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How the Super Wealthy Get Richer while Getting Taxed Less

It’s not just your imagination, the rich are getting richer. The gulf between the rich and poor has been steadily growing in the last 20 years, and social mobility has been declining too. 

After decades of being told we can’t afford to have an egalitarian society, a growing number of Canadians are asking, why not? These voices include a group of privileged young people who have banded together to form the Resource Movement, advocating for a wealth tax and inheritance taxes on the estates many of them are in line for.

“We have the wealth we need to address the climate crisis, end homelessness, and other critical programs and services: but it’s in the wrong pockets.”

-- Resource Movement’s online petition signed by over 13,000 people.

Our society is now at a place where the wealthiest 10% Canadian families enjoy 56.7% of Canada's total household wealth, around $6.6 trillion.

Tax professionals agree our system is part of the problem. In a 2018 survey of over 2,000 Canada Revenue Agency employees, nine out of 10 agreed that our current tax system makes it easier for the rich to skip out on taxes compared to the average Canadian.

One of the most glaring problems is the difference in how income from investments and assets is taxed when compared to wages and salaries. On average, Canadians rely on income from employment to build their wealth, and generally pay the full amount dictated by Canada’s graduated income tax system. On the flipside, super rich Canadians derive a greater proportion of their yearly income from investments—the truly wealthy don’t rely on wages or salary at all.  A whole host of tax breaks and loopholes exist to reduce or forgo taxes on income someone makes off of the wealth (assets, investments, property etc) they already have.

A CBC snapshot from 2017 showed that the number of wealthy Canadians who were not paying any income taxes at all was growing year by year. In the report, the Canada Revenue Agency is quoted as saying, “It is possible for individuals classified in the upper income ranges to reduce their tax liability to zero by using deductions such as business or farm losses of previous years and allowable business investment losses, or significant contributions to RRSPs.”

The current system encourages rich people to shift their wealth generation from employment income to income from capital and gain access to lower tax liabilities. In accountant lingo, it’s called tax efficiencies. A particularly galling example lies in how Air Canada’s executives responded to the pandemic last year, by forgoing salary in a big public display of “sharing the pain”, and then taking bonuses that were partially made up of shares and stock options, which are taxed at about half the rate of income.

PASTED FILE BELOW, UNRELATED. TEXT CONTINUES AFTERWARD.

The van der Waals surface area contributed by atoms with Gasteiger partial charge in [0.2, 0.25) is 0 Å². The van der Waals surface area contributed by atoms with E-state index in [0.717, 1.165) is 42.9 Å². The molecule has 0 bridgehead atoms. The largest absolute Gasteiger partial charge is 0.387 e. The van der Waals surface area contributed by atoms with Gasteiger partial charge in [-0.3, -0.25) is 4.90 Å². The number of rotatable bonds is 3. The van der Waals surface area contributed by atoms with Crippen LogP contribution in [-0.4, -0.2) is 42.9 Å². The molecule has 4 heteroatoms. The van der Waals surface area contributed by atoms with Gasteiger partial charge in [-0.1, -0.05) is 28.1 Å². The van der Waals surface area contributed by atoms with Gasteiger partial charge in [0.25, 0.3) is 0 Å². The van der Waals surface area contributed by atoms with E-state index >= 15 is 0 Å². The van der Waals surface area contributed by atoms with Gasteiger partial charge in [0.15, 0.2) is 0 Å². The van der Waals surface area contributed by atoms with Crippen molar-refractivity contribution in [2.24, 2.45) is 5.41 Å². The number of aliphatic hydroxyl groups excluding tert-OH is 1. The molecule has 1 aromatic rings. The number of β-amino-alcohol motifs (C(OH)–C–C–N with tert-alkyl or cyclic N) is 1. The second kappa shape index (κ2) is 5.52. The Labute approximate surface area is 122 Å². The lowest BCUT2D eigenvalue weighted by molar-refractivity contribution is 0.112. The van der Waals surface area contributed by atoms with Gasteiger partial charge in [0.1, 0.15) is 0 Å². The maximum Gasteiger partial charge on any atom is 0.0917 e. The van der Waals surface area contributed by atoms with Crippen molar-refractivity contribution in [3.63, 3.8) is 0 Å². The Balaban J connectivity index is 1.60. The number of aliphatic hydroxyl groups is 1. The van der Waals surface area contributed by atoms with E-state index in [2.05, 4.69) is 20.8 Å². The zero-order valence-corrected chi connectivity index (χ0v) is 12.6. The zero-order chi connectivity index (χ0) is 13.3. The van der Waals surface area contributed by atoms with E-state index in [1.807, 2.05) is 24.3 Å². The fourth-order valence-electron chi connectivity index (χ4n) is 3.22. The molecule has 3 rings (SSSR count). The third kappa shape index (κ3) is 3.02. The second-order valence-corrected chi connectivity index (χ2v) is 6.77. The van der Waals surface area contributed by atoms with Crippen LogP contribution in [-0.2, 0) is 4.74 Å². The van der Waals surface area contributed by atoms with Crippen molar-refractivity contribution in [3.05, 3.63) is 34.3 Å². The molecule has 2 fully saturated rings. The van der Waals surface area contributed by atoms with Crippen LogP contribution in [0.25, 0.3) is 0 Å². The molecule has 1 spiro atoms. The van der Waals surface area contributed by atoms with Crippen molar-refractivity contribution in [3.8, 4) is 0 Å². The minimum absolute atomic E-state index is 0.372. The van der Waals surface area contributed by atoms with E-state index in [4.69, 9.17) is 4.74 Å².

A January 2020 Canadian Centre for Policy Alternatives report shows that about one third of top executive compensation in Canada is provided through these lesser taxed shares and stock options. The Liberal government has committed to only partially closing the stock option loophole.

Adding insult to injury, the same report found that a number of Canadian corporations, including Air Canada, paid their top five executives more than they pay in corporate income taxes. In fact, CEO compensation reached an all-time high in 2018, when the average CEO made 227 times more than the average worker. 

Prior to 1994, the effect of the taxation and transfer system was to increasingly reduce income inequality, but since 1994, the trend has reversed. Our tax system is having less and less impact on reducing inequality.

The tax system as it exists in Canada today rewards those who have already “made it” while penalizing everyone who still relies on wages or salaries for their income, typically middle- and low-income Canadians. The intergenerational cumulative effects of white supremacy have ensured the latter group includes more Black, Indigenous and racialized minorities. As this current investment advice article makes clear, taxes on capital gains are some of the lowest in Canada.

The pandemic proved our need to bolster social security systems, introduce universal pharmacare and provide economic justice. We can’t afford to allow our taxation system to continue to favour the rich.

According to the Canadian Centre for Policy Alternatives, “a wealth tax of 1% on net worth over $20 million, 2% over $50 million and 3% over $100 million could raise nearly $20 billion in its first year.” 

It’s time to create a system that taxes income from investments and profits at the same rate as income, and where everyone pays their fair share. It’s time to tax the rich.